Dir: Ron Shelton. US. 2003. 115mins
You can't hit a home run every time you come up to bat, but director Ron Shelton (Bull Durham, Tin Cup, White Men Can't Jump) strikes out completely with his latest film, a buddy-buddy action comedy set not in the world of sports but against the backdrop of the Los Angeles Police Department. It's the writer/director's second cop film in a row, following the violent drama Dark Blue, released earlier this year, which featured an outstanding performance by Kurt Russell. The only thing that stands out in Hollywood Homicide is the total lack of energy and effort which seems to have gone into the film. While Hartnett's teen-plus fan base may be willing to sit through this lame exercise just to see the young heartthrob, it's difficult to imagine many others paying double-digit prices for the dubious privilege. Ford fans will only be disappointed in their once-golden boy.
Ford plays Joe Gavilan, a seasoned but weary homicide detective who moonlights as a real estate agent - and seems disinterested in both professions. His rookie partner, K.C. Calden (Hartnett), is a bean sprouts and tofu kind of guy, who would rather be teaching yoga or rehearsing for an acting audition than doing police work. While investigating the gangland-style slaughter of four members of a rising rap group, the pair learns that they themselves are targets of a trumped up Internal Affairs probe, initiated by a police higher-up who's got it in for Gavilan. Olin plays Ford's sexy psychic love interest, while Washington, as the picture's chief villain, proves that even in a bad movie he can command the screen.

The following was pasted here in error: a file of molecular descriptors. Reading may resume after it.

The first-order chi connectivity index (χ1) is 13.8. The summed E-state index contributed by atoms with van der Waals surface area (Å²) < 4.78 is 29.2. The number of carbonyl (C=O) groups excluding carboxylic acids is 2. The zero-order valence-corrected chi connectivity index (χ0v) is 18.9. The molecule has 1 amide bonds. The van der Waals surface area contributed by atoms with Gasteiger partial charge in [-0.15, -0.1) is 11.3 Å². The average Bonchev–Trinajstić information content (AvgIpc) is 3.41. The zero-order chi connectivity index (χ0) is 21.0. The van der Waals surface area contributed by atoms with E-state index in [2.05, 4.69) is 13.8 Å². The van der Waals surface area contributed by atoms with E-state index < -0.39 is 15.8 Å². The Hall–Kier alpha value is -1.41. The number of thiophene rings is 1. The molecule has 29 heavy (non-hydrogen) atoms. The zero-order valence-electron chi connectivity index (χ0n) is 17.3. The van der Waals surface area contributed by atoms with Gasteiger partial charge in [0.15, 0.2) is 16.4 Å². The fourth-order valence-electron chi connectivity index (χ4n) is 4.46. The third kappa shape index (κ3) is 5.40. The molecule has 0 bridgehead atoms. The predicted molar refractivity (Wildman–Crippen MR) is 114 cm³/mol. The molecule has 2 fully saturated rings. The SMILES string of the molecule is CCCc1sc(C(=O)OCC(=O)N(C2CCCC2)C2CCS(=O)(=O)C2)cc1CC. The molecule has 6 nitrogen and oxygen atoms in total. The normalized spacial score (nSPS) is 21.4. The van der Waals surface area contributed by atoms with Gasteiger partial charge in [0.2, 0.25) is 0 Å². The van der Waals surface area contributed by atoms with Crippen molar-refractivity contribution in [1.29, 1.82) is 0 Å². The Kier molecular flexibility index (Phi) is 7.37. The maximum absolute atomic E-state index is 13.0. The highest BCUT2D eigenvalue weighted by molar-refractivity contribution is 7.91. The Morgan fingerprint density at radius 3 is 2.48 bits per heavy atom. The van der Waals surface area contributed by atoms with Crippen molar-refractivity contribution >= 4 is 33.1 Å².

The whole film feels tired and, what's worse, lazy. The dual-track storyline - the murder case and the internal affairs investigation - proves only that two uninteresting plot threads are no better than one. Sluggish pacing doesn't help. Co-written by Shelton and Souza, the script lacks either sharp wit or low laughs. It tries to milk humour from the two men's contrasting life styles, but it's a weak effort. "Joe, you don't respect me for wanting to be an actor," KC tells his partner earnestly. "Acting is my bliss. I have to follow my bliss." Ford's humour rests on awkward sight and physical gags, as when his character tries to conduct real estate business on his cell phone while in hot pursuit of a bad guy, or when he jumps into a car driven by KC and his tired, old bones end up sprawled across the back seat.
The film isn't disorganised enough to be considered a mess; it's just boring. Everybody involved with the production has done far better work before - and most certainly will again.
Prod cos: Pitt/Shelton Productions, Revolution Studios
US dist: Columbia Pictures
Intl dist: Columbia TriStar
Exec prods: Joe Roth, David Lester
Prods: Lou Pitt, Ron Shelton
Scr: Robert Souza & Ron Shelton
Cinematography: Barry Peterson
Prod des: Jim Bissell
Ed: Paul Seydor
Music: Alex Wurman
Main cast: Harrison Ford, Josh Hartnett, Lena Olin, Isaiah Washington